US 4364918 A
A thiosulfate-containing purge stream generated in a Stretford-type process for purifying a hydrogen sulfide contaminated gas stream is treated with a nickel ethylenediamine complex to remove thiosulfate as a nickel ethylenediamine thiosulfate precipitate. The precipitate is treated with acid to decompose the thiosulfate and then with lime to recover the nickel ethylenediamine complex for reuse.
1. In the process of purifying a hydrogen sulfide contaminated gas by indirectly oxidizing the hydrogen sulfide with oxygen gas to form elemental sulfur and purified gas, which process comprises recycling a reactive, regenerable aqueous sorbent comprising sodium salts of anthraquinone disulfonic acid and an oxyanion of vanadium as means for effecting said indirect oxidation, and wherein a stream of said recycled aqueous sorbent containing thiosulfate is purged; the improvement comprising removing thiosulfate from said purge stream by:
1. Field of the Invention
This invention is concerned with the purification of sulfur-contaminated gas streams. It is particularly concerned with an improved process for removing low concentrations of hydrogen sulfide contaminant in a waste gas stream by contact with a regenerable, reactive aqueous sorbent, the improvement residing in a novel treatment of sorbent degraded by excess thiosulfate content. The novel treatment recovers chemical values and mitigates disposal problems.
2. Prior Art
Low concentrations of sulfur contaminants occur in gas streams such as natural gas, coke oven gas, and the tail gas from the Claus process. These contaminants are usually undesirable for one reason or another. In particular, in the Claus process which is widely used in petroleum refineries to convert by-product hydrogen sulfide to sulfur, large volumes of waste tail gas are generated which may contain up to about 2.0 wt. % sulfur contaminant. Directly discharging this tail gas to the atmosphere results in pollution problems, and increasing numbers of communities are requiring that the contaminant level be drastically reduced prior to discharge.
A recently developed and highly effective process, known as the Stretford Process, has been used to remove low concentrations of sulfur contaminants from the gas streams. In this process, if the sulfur contaminant is not all present as hydrogen sulfide, it is first converted to this compound by the Bevon process, for example, which utilizes catalytic hydrogenation with a cobalt-molybdenum type catalyst. The hydrogen sulfide contaminated gas stream is then contacted with an aqueous alkaline sodium carbonate-bicarbonate solution that contains salts of oxyacids of pentavalent vanadium and the salts of anthraquinone and/or hydroanthraquinone disulfonic acids (hereinafter referred to simply as A.D.A. and reduced A.D.A., respectively). Substantially all of the hydrogen sulfide is converted to elemental sulfur which is recovered. This oxidation of hydrogen sulfide occurs with a concomitant reduction of the pentavalent vanadium to tetravalent form, and some reduction of the A.D.A. may also occur. A properly treated gas stream will contain less than about 0.002 wt. % residual sulfur contaminant. After separation of the elemental sulfur, the spent aqueous sorbent containing tetravalent vanadium is regenerated with oxygen gas or air to form reactive aqueous sorbent which is recycled to the sorption step. The net effect of the cycle is the indirect oxidation of the hydrogen sulfide by oxygen gas to form water and elemental sulfur which is recovered.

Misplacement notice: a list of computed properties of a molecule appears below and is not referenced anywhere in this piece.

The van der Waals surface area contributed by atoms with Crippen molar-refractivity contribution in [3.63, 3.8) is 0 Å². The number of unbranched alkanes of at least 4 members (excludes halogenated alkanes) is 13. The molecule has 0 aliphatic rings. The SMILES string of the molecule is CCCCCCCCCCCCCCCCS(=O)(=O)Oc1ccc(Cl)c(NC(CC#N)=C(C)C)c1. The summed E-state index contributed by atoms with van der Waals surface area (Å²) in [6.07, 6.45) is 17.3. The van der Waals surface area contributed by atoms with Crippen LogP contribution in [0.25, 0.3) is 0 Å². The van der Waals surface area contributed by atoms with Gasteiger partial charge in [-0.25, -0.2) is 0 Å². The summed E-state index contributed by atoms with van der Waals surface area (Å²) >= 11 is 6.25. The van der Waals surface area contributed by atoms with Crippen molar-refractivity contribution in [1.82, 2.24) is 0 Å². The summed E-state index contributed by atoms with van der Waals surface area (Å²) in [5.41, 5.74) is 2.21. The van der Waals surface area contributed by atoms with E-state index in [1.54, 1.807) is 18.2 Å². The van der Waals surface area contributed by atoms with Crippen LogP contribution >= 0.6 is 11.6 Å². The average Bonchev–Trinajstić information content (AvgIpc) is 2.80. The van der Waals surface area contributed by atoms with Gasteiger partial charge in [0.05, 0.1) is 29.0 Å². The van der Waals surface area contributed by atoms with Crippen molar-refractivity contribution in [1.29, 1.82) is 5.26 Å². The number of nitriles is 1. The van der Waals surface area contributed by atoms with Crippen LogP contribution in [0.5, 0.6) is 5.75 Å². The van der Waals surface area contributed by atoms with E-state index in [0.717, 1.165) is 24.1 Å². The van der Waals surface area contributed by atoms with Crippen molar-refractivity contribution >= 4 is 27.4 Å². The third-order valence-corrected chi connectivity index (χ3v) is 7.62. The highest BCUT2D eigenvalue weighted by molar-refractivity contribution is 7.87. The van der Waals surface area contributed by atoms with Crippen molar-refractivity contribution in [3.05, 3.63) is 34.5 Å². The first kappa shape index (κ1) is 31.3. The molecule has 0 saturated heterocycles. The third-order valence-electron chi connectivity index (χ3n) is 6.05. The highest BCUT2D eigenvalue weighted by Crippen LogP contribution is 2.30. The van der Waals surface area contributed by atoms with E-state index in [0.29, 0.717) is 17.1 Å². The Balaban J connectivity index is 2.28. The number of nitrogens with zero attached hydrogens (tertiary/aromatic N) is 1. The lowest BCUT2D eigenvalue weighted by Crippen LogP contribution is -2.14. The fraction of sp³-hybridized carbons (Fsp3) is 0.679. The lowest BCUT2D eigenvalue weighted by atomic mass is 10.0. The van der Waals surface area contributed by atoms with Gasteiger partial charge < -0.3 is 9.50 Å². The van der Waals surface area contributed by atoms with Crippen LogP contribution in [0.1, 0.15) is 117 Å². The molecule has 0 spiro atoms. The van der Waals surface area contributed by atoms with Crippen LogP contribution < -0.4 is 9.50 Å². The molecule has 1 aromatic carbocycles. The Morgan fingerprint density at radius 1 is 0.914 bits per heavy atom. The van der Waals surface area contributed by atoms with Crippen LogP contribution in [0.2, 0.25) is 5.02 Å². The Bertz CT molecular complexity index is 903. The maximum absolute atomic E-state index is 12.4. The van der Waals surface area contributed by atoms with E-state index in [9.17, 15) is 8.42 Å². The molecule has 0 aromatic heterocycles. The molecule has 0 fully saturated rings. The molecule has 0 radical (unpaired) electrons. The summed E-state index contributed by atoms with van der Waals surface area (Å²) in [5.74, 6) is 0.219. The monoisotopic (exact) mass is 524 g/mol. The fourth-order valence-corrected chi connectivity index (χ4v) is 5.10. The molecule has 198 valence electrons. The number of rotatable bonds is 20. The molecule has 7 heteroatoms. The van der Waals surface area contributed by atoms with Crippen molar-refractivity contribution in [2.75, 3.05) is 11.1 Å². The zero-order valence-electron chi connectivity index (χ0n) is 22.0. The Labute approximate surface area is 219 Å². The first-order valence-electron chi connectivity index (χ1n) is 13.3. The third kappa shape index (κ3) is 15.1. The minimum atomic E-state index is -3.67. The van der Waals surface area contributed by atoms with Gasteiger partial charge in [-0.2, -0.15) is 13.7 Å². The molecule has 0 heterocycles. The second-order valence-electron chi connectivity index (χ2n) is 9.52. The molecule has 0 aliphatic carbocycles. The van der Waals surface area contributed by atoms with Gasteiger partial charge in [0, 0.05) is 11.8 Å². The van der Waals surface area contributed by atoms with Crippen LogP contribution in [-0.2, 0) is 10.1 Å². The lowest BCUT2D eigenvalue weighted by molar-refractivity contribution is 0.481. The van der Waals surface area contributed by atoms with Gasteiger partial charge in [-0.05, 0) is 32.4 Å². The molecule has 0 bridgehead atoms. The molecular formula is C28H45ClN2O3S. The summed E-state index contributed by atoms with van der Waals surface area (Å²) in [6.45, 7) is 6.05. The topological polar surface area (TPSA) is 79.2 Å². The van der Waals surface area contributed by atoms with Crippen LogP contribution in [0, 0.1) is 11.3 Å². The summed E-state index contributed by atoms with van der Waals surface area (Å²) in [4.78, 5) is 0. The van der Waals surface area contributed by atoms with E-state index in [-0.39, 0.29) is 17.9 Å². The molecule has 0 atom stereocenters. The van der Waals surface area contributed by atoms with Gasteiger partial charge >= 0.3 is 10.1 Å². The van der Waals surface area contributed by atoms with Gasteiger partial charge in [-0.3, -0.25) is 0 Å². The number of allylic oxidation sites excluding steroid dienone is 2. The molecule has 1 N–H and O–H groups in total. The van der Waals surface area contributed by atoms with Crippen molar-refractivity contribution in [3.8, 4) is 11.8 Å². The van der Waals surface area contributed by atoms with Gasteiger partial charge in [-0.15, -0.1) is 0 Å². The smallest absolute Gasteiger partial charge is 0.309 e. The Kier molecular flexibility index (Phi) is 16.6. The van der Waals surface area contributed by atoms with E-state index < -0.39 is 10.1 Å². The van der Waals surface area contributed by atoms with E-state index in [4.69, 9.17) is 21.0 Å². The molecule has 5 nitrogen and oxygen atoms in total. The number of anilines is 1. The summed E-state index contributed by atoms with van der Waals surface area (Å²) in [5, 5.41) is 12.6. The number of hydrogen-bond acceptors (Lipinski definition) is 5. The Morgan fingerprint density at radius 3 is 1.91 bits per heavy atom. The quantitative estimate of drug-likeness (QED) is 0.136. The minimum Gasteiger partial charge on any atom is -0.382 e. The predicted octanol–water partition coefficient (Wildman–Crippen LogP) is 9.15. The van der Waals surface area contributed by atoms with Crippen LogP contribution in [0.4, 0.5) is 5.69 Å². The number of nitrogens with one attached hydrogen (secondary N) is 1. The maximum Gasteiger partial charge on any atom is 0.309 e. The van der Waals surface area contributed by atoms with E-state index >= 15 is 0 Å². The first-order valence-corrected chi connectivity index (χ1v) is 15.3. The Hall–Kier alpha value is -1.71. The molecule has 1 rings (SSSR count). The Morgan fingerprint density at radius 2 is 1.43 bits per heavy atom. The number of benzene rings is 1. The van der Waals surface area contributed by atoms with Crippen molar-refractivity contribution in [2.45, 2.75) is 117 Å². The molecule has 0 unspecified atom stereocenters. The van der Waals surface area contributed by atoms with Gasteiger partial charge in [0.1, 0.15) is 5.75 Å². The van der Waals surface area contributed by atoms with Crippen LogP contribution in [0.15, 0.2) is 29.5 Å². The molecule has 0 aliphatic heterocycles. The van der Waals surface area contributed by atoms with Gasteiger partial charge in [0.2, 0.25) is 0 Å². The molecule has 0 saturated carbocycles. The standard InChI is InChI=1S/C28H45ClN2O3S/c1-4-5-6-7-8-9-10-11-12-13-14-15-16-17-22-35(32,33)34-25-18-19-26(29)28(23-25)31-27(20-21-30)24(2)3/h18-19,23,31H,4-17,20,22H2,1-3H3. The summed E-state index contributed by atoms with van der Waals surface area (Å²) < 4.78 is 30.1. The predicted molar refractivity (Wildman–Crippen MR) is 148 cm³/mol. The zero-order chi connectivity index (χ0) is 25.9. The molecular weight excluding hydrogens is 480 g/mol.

In practice, the described process has been found to perform its intended function of removing substantially all of the sulfur in a waste gas stream or other gas stream extremely well. Nonetheless, there is a problem associated with this process due to the fact that as much as about 5% of the sorbed sulfur contaminant is not recovered in the form elemental sulfur but, instead, forms thiosulfate and, to a lesser extent, other water-soluble oxysulfur anions, such as sulfate. The reaction path by which thiosulfate forms is not entirely clear, but some undoubtedly is formed by the direct oxidation of the hydrosulfide ion. Another contribution may be from the known reaction of sulfur with sodium carbonate. A fraction of the thiosulfate, in turn, is converted to sulfate in the presence of A.D.A. or reduced A.D.A. and the oxygen used as regenerant. Regardless of how formed, thiosulfate and related compounds accumulate in the regenerable, reactive aqueous sorbent with adverse effects. Thus, either the periodic replacement of the entire sorbent or the withdrawal of a purge stream is required to maintain the concentration of these compounds at a tolerable level in the system. In general, sodium thiosulfate levels in excess of about 25 wt. %, as the pentahydrate, are very undesirable because both A.D.A. and the vanadate salts are largely salted out at these levels. Since either complete or partial replacement of the oxysulfur anion-loaded sorbent is, in effect, a purging of the system, the term "purge stream," as used herein, is to be understood to refer to either or both modes of replacement. It will be understood that if a purge stream of sorbent is merely taken and discarded, valuable soda, A.D.A. and vanadium compounds will be lost with the removed sorbent. More importantly, however, is that the removed thiosulfate containing sorbent presents a serious disposal problem since it has a high B.O.D. (Biological Oxygen Demand) by virtue of its high concentration of thiosulfate. This disposal problem was recognized in U.S. Pat. No. 3,904,734 which provides a method in which the purge stream is decomposed in a fluidized bed before ultimate disposal. While this process eliminates the environmental problems associated with the disposal of the purge stream, it results in the loss of valuable chemicals.